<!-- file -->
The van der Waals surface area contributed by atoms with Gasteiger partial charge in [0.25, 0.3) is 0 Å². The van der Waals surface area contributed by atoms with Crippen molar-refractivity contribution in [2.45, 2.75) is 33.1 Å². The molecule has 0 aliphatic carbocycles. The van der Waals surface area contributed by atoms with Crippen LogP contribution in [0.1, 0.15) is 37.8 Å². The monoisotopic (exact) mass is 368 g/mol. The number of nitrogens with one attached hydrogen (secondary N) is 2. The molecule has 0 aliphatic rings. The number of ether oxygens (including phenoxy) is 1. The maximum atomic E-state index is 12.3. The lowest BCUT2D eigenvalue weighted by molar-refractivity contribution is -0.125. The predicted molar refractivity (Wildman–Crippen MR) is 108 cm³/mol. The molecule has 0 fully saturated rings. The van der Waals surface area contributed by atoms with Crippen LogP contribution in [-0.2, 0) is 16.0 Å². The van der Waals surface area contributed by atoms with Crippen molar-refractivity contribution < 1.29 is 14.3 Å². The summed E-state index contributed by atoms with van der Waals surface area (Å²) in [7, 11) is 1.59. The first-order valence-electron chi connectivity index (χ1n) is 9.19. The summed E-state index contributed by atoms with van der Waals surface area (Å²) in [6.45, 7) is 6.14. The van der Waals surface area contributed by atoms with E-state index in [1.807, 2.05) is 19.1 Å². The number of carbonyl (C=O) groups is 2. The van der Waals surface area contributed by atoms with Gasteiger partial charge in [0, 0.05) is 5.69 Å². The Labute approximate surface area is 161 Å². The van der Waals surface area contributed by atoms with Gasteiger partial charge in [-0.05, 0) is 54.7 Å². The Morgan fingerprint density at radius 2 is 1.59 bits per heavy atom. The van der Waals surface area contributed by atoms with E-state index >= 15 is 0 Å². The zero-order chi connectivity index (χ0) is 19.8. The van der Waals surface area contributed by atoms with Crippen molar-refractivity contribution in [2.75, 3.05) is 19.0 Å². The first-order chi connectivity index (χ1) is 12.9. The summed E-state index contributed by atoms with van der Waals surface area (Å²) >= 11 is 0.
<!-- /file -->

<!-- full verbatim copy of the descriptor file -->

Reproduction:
The van der Waals surface area contributed by atoms with Gasteiger partial charge in [0.25, 0.3) is 0 Å². The van der Waals surface area contributed by atoms with Crippen molar-refractivity contribution in [2.45, 2.75) is 33.1 Å². The molecule has 0 aliphatic carbocycles. The van der Waals surface area contributed by atoms with Crippen LogP contribution in [0.1, 0.15) is 37.8 Å². The monoisotopic (exact) mass is 368 g/mol. The number of nitrogens with one attached hydrogen (secondary N) is 2. The molecule has 0 aliphatic rings. The number of ether oxygens (including phenoxy) is 1. The maximum atomic E-state index is 12.3. The lowest BCUT2D eigenvalue weighted by molar-refractivity contribution is -0.125. The predicted molar refractivity (Wildman–Crippen MR) is 108 cm³/mol. The molecule has 0 fully saturated rings. The van der Waals surface area contributed by atoms with Crippen LogP contribution in [-0.2, 0) is 16.0 Å². The van der Waals surface area contributed by atoms with Crippen molar-refractivity contribution < 1.29 is 14.3 Å². The summed E-state index contributed by atoms with van der Waals surface area (Å²) in [7, 11) is 1.59. The first-order valence-electron chi connectivity index (χ1n) is 9.19. The summed E-state index contributed by atoms with van der Waals surface area (Å²) in [6.45, 7) is 6.14. The van der Waals surface area contributed by atoms with E-state index in [1.807, 2.05) is 19.1 Å². The number of carbonyl (C=O) groups is 2. The van der Waals surface area contributed by atoms with Gasteiger partial charge in [0, 0.05) is 5.69 Å². The Labute approximate surface area is 161 Å². The van der Waals surface area contributed by atoms with Gasteiger partial charge in [-0.05, 0) is 54.7 Å². The Morgan fingerprint density at radius 2 is 1.59 bits per heavy atom. The van der Waals surface area contributed by atoms with E-state index >= 15 is 0 Å². The zero-order chi connectivity index (χ0) is 19.8. The van der Waals surface area contributed by atoms with Crippen molar-refractivity contribution in [2.75, 3.05) is 19.0 Å². The first-order chi connectivity index (χ1) is 12.9. The summed E-state index contributed by atoms with van der Waals surface area (Å²) >= 11 is 0.